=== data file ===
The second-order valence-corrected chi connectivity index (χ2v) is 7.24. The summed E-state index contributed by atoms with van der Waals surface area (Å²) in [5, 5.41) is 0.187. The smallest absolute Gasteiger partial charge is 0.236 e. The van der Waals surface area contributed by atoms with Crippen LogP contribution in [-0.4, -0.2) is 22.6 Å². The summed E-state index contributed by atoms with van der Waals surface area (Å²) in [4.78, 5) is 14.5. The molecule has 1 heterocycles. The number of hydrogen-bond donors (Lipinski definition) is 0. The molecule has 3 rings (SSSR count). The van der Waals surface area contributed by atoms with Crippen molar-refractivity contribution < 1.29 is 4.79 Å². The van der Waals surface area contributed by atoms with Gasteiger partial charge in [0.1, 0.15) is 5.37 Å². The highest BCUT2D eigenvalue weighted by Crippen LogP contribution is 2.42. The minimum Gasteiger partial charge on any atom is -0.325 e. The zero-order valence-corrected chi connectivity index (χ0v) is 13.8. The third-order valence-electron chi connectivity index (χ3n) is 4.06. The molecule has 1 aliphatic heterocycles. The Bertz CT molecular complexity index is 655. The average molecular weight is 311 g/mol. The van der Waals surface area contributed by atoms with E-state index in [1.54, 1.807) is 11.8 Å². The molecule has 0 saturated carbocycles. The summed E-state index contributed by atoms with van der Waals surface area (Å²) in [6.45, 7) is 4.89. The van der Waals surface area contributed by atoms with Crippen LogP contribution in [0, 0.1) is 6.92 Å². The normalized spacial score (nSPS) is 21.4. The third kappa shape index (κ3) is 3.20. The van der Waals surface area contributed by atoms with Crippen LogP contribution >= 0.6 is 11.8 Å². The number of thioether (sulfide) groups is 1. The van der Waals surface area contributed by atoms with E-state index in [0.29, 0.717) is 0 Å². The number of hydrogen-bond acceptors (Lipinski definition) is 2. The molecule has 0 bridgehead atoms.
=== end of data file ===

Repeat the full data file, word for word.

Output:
The second-order valence-corrected chi connectivity index (χ2v) is 7.24. The summed E-state index contributed by atoms with van der Waals surface area (Å²) in [5, 5.41) is 0.187. The smallest absolute Gasteiger partial charge is 0.236 e. The van der Waals surface area contributed by atoms with Crippen LogP contribution in [-0.4, -0.2) is 22.6 Å². The summed E-state index contributed by atoms with van der Waals surface area (Å²) in [4.78, 5) is 14.5. The molecule has 1 heterocycles. The number of hydrogen-bond donors (Lipinski definition) is 0. The molecule has 3 rings (SSSR count). The van der Waals surface area contributed by atoms with Crippen molar-refractivity contribution < 1.29 is 4.79 Å². The van der Waals surface area contributed by atoms with Gasteiger partial charge in [0.1, 0.15) is 5.37 Å². The highest BCUT2D eigenvalue weighted by Crippen LogP contribution is 2.42. The minimum Gasteiger partial charge on any atom is -0.325 e. The zero-order valence-corrected chi connectivity index (χ0v) is 13.8. The third-order valence-electron chi connectivity index (χ3n) is 4.06. The molecule has 1 aliphatic heterocycles. The Bertz CT molecular complexity index is 655. The average molecular weight is 311 g/mol. The van der Waals surface area contributed by atoms with E-state index in [1.54, 1.807) is 11.8 Å². The molecule has 0 saturated carbocycles. The summed E-state index contributed by atoms with van der Waals surface area (Å²) in [6.45, 7) is 4.89. The van der Waals surface area contributed by atoms with Crippen LogP contribution in [0, 0.1) is 6.92 Å². The normalized spacial score (nSPS) is 21.4. The third kappa shape index (κ3) is 3.20. The van der Waals surface area contributed by atoms with Crippen LogP contribution >= 0.6 is 11.8 Å². The number of thioether (sulfide) groups is 1. The van der Waals surface area contributed by atoms with E-state index in [0.29, 0.717) is 0 Å². The number of hydrogen-bond acceptors (Lipinski definition) is 2. The molecule has 0 bridgehead atoms.